THE NATIONAL PLANNING authority has granted permission for a major residential development on a north Dublin parkland, despite local politicians claims the land isn’t zoned for housing.
The project has been approved as part of the ‘Strategic Housing Development Scheme’ – the new fast-track system that allows large housing projects to bypass the local council planning system.
The plans for the north-west corner of St Anne’s Park in Raheny were announced back in 2015, but local residents have continuously objected to plans for housing on the site since the land is not zoned for residential use.
The initial plans by IMG Planning on behalf of Crekav Landback Investments invovled the construction of 381 new housing units of various types and sizes built on the site.
Revised plans submitted in August 2016 showed that it had been reduced by 25 units to 365. However, the latest plans granted by An Bord Pleanála outline a plan to construct of 536 housing units – 104 houses and 432 apartments – on the site.
The plans proposed also included widening the existing traffic access onto Sybil Hill Road to facilitate the proposed access road with footpaths and on-road cycle tracks.
The layout of the proposal comprises of two zones, the apartment area is located to the north and the housing area is located to the south.
The zones will be divided by an access roadway, which will provide access from the site onto Sybil Hill Road.
The apartment complex will be made up of six blocks that range in height from five- to eight-storeys. The housing units will comprise of four courtyard blocks.
An Bord Pleanála said that a detailed construction traffic management plan must be submitted to and agreed in writing with the planning authority prior to the commencement of the development.
The development is controversial partly because the site sits within the parkland area that includes St Anne’s Park, but the development area is in fact privately-owned.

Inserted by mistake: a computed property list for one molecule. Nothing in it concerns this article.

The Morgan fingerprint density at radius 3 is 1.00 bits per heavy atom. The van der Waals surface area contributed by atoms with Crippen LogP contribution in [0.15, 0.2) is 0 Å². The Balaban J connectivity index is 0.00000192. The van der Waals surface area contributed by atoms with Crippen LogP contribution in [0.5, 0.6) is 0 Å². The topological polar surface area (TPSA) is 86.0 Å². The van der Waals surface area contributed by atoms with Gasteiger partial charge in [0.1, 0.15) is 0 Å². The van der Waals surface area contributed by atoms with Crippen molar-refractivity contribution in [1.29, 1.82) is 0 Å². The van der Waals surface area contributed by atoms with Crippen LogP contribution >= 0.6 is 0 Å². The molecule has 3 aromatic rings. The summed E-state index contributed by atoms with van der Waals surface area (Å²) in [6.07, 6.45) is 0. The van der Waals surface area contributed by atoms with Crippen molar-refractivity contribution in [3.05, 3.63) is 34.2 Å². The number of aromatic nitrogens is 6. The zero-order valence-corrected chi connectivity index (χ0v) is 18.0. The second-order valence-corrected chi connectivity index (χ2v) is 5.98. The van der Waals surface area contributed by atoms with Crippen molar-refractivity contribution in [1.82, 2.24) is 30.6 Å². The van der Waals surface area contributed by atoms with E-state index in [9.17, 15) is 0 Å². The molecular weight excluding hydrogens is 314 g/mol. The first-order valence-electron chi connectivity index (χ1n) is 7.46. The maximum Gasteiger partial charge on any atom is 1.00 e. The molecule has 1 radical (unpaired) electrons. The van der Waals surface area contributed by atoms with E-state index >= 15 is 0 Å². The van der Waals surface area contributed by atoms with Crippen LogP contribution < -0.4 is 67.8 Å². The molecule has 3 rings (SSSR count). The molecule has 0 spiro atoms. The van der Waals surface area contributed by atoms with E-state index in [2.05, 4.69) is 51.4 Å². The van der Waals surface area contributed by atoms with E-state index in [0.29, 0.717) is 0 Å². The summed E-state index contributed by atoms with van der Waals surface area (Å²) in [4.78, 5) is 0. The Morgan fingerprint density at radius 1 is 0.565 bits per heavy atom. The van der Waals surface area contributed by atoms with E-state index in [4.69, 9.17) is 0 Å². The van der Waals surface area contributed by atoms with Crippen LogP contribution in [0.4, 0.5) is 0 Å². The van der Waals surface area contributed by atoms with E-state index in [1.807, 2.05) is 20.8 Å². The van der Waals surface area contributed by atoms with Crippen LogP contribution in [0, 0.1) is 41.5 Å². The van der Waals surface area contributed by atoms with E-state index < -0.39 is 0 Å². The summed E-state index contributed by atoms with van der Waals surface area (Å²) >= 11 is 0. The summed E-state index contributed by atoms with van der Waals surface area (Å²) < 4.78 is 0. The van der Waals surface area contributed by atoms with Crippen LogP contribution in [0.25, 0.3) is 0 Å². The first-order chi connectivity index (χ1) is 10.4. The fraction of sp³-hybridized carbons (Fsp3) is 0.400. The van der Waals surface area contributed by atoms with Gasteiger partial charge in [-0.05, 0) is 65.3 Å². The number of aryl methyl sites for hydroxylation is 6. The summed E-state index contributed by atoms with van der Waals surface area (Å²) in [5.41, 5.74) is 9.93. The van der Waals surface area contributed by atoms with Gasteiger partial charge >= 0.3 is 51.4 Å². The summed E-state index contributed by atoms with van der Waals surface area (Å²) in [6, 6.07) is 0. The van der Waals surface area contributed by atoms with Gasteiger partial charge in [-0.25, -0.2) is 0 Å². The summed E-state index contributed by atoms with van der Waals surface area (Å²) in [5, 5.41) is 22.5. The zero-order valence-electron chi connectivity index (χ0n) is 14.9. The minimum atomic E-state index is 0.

The site in question encompasses playing pitches that were owned by the Vincentian secondary school, St Paul’s College, but were sold to developers.
The pitches are alongside the main avenue running through St Anne’s Park and border some other Dublin council-owned green areas in the park.
A number of politicians have objected to the development plans over the past several years, arguing that the land in question is not specifically zoned for residential housing.
Under the Dublin City Council Development Plan, the land is zoned as Z15 meaning that it is zoned for “institutional and community” use rather than Z1 for “sustainable residential neighbourhoods”.
Under the Z15 zoning, “residential development is open for consideration” but politicians argue that the plans go beyond what would be appropriate.
Speaking to TheJournal.ie, local councillor Naoise Ó Múirí said that because this is a large-scale residential zoning, it belongs under a Z1 area.
“I’m amazed at this decision. It’s not a Z1 zoning and that for me is one of the key issues with the whole thing. If this was a residential zoning, fair enough, but it’s not,” he said.
Dublin City Council chief executive Owen Keegan today said that he was very surprised at the decision of An Bord Pleanála to grant permission for the construction of the 536 housing units.
In a statement today, Senator Aodhán Ó Ríordáin expressed his disappointment at the decision.
“The proposal to construct 536 housing units on this site is a perversion of what the lands were intended for, and will have a devastating effect on the environmental integrity of St Anne’s Park – a park which is the green lung of the northside,” Ó Ríordáin said.
Ireland lack of housing stock has been labelled the country’s “most-pressing issue” at the moment.
During 2017, the stock of properties available for sale nationwide hit a “critical low” as the cost of buying a house rose at the fastest pace in several years.
The Society of Chartered Surveys Ireland has previously predicted the housing crisis could last another 10 years.
Written by Hayley Halpin and posted on TheJournal.ie. Additional reporting by Killian Woods.